A WardsAuto forecast calls for U.S. automakers to deliver 1.31 million light vehicles in October. A daily sales rate of 52,579 units over 25 days is nearly equivalent to like-2016’s 52,584 units for 26 days.
The DSR is 9.9% below the prior month, a greater drop than the 8.8% 7-year average downturn between the two months because September 2017 sales were exceptionally high.
The report puts the seasonally adjusted annual rate of sales for October at 17.55 million units, behind year-ago’s 17.80 million and prior-month’s 18.48 million mark.
General Motors is forecast to deliver 249,000 light vehicles, a 0.3% increase in DSR versus year-ago. Its year-to-date total is 1.1% behind same-period 2016.
Toyota’s LV DSR is expected to rise 7.1%. The forecasted 192,000 LV deliveries will give the automaker a 14.6% share of the market, compared with 13.6% in like-2016. For the first 10 months of this year, sales will be up 0.7%.
The report calls for Ford to gain 3.0% from year-ago on 182,000 LV deliveries. A 13.8% share of the market is up from 13.4% prior-year. The forecasted year-to-date total is down 2.8%.
FCA US is projected to grab an 11.0% share in October vs. 12.8% last year. DSR is down 14.0% on sales of 145,000 units, yielding a 10-month result down 8.9%.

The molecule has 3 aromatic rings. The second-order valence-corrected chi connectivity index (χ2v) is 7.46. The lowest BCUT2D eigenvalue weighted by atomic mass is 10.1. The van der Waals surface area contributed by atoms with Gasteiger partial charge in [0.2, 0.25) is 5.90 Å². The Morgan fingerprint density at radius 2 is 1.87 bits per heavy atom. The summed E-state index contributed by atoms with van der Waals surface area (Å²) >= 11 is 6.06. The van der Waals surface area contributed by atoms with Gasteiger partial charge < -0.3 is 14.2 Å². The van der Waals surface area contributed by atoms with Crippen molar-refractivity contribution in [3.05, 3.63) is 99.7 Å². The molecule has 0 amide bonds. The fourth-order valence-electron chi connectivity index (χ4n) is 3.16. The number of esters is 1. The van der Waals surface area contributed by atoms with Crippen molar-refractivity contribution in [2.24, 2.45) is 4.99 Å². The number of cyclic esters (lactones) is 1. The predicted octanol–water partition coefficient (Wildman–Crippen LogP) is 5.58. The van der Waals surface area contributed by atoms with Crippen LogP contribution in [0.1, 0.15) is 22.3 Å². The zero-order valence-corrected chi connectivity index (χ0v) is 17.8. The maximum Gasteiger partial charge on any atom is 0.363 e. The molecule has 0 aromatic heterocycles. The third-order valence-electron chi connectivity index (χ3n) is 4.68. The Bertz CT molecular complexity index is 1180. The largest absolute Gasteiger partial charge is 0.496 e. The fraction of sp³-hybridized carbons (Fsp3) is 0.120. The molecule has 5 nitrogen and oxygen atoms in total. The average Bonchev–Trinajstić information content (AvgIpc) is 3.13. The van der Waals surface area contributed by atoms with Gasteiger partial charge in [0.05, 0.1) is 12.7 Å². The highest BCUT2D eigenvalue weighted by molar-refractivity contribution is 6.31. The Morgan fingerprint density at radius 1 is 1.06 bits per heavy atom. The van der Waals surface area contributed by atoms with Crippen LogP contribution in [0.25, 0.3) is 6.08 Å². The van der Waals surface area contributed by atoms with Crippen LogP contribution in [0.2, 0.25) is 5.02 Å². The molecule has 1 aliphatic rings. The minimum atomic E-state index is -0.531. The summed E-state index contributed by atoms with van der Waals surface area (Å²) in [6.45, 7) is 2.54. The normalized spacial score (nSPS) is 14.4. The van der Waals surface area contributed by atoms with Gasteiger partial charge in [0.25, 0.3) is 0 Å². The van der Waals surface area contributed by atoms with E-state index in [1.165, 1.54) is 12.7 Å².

Honda’s sales may slip 0.3% to 121,000 units for the month. The forecast calls for Nissan to post a 1.6% improvement from year-ago with 111,000 sales. Hyundai Group should see deliveries decline 5.3% to 101,000 LVs.
At forecast levels, October LV sales would bring the year-to-date total to 14.1 million units, down 2.1% from same-period 2016.
September’s sales reduced a significant part of the excess inventory heading into the month. However, inventory still remained 10% to 15% above the estimated optimum level needed to meet current demand. Stocks totaled 3.76 million units, a record high for the month, and 1.9% above like-2016.
WardsAuto expects inventory at the end of October to sit at 3.81 million units, down 0.9% from prior-year. At the forecast sales rate, this results in a 72-day supply. A figure in the low 70s is a good level for this time of year if sales in November and December average an expected 17.5 million-unit SAAR.
Demand in the fourth quarter is expected to start out strong and remain so if excessive inventory remains an issue. Replacement demand is expected to continue into November, though the impact should be smaller.
WardsAuto forecasts full-year sales just above 17.0 million units, but the final total will depend on how much automakers are willing to use incentives for inventory control during Q4.